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NEW JOB ALERT: Postdoctoral scholar in parasite ecology at the University of Washington

The Wood Lab at the University of Washington seeks to hire a Postdoctoral Scholar in the School of Aquatic and Fishery Sciences. The candidate should be available to start between September 16, 2023 and February 16, 2024. The initial appointment will be 100% FTE for one year, with potential renewal for a second year. This position is supported by a CAREER award from the National Science Foundation for a project entitled, “Reconstructing parasite abundance in river ecosystems over the past half century.” The candidate hired into this position will have the opportunity to be at the forefront of a new sub-discipline: the historical ecology of parasitism.

The Wood Lab is dedicated to answering the question, “is the world wormier than it used to be?” Our new, NSF-funded project will address this question for the parasites of riverine fishes. We use parasitological dissection of liquid-preserved fishes stored in natural history collections to reconstruct long time series of parasite abundance, encompassing decades of environmental change. By carefully selecting specimens collected before and after the onset of a particular environmental impact (e.g., urbanization, pollutant inputs, climate change) in impacted and matched control areas (a before-after-control-impact or BACI design), we can discriminate change caused by the environmental impact from background change.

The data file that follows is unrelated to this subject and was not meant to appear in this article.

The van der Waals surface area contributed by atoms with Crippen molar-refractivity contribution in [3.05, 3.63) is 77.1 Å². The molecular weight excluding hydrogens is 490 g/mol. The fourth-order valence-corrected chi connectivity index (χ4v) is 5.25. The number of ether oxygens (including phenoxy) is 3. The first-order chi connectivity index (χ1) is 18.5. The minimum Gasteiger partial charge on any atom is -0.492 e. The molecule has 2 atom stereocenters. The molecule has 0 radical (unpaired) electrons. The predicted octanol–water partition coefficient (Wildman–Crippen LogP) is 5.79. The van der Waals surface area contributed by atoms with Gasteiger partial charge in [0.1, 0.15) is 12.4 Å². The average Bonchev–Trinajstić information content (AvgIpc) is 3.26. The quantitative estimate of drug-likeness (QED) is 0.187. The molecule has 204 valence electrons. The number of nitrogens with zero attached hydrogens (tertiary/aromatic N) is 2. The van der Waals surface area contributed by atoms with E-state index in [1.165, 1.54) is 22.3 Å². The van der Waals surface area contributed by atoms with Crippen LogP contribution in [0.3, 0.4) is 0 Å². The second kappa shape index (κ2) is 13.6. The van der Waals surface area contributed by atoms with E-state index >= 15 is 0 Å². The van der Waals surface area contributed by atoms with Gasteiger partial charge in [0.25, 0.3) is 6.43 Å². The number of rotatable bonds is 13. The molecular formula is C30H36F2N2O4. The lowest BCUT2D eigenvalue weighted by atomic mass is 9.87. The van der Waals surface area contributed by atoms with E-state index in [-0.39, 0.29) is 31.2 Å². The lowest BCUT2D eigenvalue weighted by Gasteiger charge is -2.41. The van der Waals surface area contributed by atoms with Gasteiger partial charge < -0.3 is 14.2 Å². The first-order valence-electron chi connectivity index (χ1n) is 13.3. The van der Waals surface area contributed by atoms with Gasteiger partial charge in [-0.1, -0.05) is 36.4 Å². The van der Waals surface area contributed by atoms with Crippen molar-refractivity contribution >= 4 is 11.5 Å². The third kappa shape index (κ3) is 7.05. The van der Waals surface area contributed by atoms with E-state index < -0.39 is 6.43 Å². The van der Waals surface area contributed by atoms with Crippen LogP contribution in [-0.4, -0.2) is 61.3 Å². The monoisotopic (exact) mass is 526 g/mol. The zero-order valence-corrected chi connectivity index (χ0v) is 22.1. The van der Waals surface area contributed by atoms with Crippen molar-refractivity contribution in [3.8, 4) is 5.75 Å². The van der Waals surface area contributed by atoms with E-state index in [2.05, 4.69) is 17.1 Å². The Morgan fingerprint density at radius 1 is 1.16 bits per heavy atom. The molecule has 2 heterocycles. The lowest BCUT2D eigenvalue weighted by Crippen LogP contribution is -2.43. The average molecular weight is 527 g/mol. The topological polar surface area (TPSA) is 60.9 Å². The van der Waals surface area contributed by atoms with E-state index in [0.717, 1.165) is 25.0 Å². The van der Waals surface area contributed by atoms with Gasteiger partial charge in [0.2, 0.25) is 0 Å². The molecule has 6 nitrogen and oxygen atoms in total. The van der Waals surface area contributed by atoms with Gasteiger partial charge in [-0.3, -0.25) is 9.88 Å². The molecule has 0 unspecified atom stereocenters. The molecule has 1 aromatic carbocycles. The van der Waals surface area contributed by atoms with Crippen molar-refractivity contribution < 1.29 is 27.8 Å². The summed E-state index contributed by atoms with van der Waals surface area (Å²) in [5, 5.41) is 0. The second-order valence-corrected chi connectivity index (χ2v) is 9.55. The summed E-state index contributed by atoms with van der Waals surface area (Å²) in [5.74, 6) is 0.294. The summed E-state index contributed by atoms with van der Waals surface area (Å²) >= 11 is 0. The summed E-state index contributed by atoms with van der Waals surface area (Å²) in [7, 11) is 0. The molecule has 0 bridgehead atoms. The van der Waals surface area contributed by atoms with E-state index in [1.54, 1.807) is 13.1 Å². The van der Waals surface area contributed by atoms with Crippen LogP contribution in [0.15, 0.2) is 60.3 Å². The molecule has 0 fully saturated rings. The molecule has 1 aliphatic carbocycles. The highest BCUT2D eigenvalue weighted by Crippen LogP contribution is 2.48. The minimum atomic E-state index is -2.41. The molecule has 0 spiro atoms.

The project will involve

  • “field work” (i.e., parasitological dissections conducted at the Tulane University Biodiversity Research Institute in New Orleans, LA and at the University of New Mexico Museum of Southwestern Biology in Albuquerque, NM)
  • collaboration with an international group of senior parasite ecologists and ichthyologists
  • the chance to mentor graduate students and undergraduate REUs, and to engage with elementary-level STEM learners from around the country
  • the opportunity to be among the first to publish using a novel, powerful tool for understanding why and how parasite communities shift in response to global change

The salary for this position will be $65,508 per year, or as mandated by a U.S. Department of Labor prevailing wage determination.

Postdoctoral scholars are represented by UAW 4121 and are subject to the collective bargaining agreement, unless agreed exclusion criteria apply. For more information, please visit the University of Washington Labor Relations website.


The ideal candidate will:

  • have a PhD in ecology, at the time of appointment, with a dissertation primarily or entirely focused on parasitism
  • have no more than three years of total postdoctoral experience
  • have a high degree of statistical fluency (e.g., general and generalized linear models, mixed effects models)
  • have prior experience in parasitological dissection of vertebrates
  • have prior experience in handling natural history specimens
  • have a strong record of publications and presentations
  • adopt a rigorous and scholarly approach to their science, with evidence of this from presentations and publications